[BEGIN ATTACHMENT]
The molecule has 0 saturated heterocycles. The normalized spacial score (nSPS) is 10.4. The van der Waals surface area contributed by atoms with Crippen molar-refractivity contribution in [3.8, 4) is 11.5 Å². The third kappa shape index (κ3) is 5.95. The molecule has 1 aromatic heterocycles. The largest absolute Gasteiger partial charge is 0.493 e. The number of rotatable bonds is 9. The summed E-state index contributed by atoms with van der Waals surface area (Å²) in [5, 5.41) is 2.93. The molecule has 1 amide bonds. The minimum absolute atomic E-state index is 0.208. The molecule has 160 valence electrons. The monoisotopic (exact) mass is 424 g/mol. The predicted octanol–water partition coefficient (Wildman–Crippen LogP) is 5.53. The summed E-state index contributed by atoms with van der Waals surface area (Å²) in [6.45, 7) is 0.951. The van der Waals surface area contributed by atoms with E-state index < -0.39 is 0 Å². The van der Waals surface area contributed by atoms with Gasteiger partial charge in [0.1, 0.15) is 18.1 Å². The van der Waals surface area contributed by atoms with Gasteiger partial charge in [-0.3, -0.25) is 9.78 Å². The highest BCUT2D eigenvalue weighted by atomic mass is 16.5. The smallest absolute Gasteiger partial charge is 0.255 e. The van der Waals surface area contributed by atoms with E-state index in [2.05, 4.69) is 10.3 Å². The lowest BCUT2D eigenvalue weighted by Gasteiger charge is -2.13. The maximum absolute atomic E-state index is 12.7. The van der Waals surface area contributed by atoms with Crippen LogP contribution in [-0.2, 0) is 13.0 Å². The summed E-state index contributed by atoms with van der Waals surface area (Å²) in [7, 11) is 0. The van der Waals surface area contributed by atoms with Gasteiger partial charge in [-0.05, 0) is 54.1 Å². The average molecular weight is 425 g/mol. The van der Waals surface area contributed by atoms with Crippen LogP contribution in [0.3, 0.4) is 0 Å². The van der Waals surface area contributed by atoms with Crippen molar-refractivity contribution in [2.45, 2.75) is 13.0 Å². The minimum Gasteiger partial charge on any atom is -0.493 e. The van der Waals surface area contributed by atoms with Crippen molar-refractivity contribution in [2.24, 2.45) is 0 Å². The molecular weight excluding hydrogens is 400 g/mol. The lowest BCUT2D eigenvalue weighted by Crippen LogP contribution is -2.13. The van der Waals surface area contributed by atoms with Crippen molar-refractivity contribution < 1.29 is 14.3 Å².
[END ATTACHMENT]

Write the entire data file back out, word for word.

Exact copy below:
The molecule has 0 saturated heterocycles. The normalized spacial score (nSPS) is 10.4. The van der Waals surface area contributed by atoms with Crippen molar-refractivity contribution in [3.8, 4) is 11.5 Å². The third kappa shape index (κ3) is 5.95. The molecule has 1 aromatic heterocycles. The largest absolute Gasteiger partial charge is 0.493 e. The number of rotatable bonds is 9. The summed E-state index contributed by atoms with van der Waals surface area (Å²) in [5, 5.41) is 2.93. The molecule has 1 amide bonds. The minimum absolute atomic E-state index is 0.208. The molecule has 160 valence electrons. The monoisotopic (exact) mass is 424 g/mol. The predicted octanol–water partition coefficient (Wildman–Crippen LogP) is 5.53. The summed E-state index contributed by atoms with van der Waals surface area (Å²) in [6.45, 7) is 0.951. The van der Waals surface area contributed by atoms with E-state index < -0.39 is 0 Å². The van der Waals surface area contributed by atoms with Gasteiger partial charge in [0.1, 0.15) is 18.1 Å². The van der Waals surface area contributed by atoms with Gasteiger partial charge in [-0.3, -0.25) is 9.78 Å². The highest BCUT2D eigenvalue weighted by atomic mass is 16.5. The smallest absolute Gasteiger partial charge is 0.255 e. The van der Waals surface area contributed by atoms with E-state index in [2.05, 4.69) is 10.3 Å². The lowest BCUT2D eigenvalue weighted by Gasteiger charge is -2.13. The maximum absolute atomic E-state index is 12.7. The van der Waals surface area contributed by atoms with Crippen LogP contribution in [-0.2, 0) is 13.0 Å². The summed E-state index contributed by atoms with van der Waals surface area (Å²) in [7, 11) is 0. The van der Waals surface area contributed by atoms with Gasteiger partial charge in [-0.05, 0) is 54.1 Å². The average molecular weight is 425 g/mol. The van der Waals surface area contributed by atoms with Crippen LogP contribution in [0.3, 0.4) is 0 Å². The van der Waals surface area contributed by atoms with Crippen molar-refractivity contribution in [2.45, 2.75) is 13.0 Å². The minimum Gasteiger partial charge on any atom is -0.493 e. The van der Waals surface area contributed by atoms with Crippen molar-refractivity contribution in [2.24, 2.45) is 0 Å². The molecular weight excluding hydrogens is 400 g/mol. The lowest BCUT2D eigenvalue weighted by Crippen LogP contribution is -2.13. The van der Waals surface area contributed by atoms with Crippen molar-refractivity contribution < 1.29 is 14.3 Å².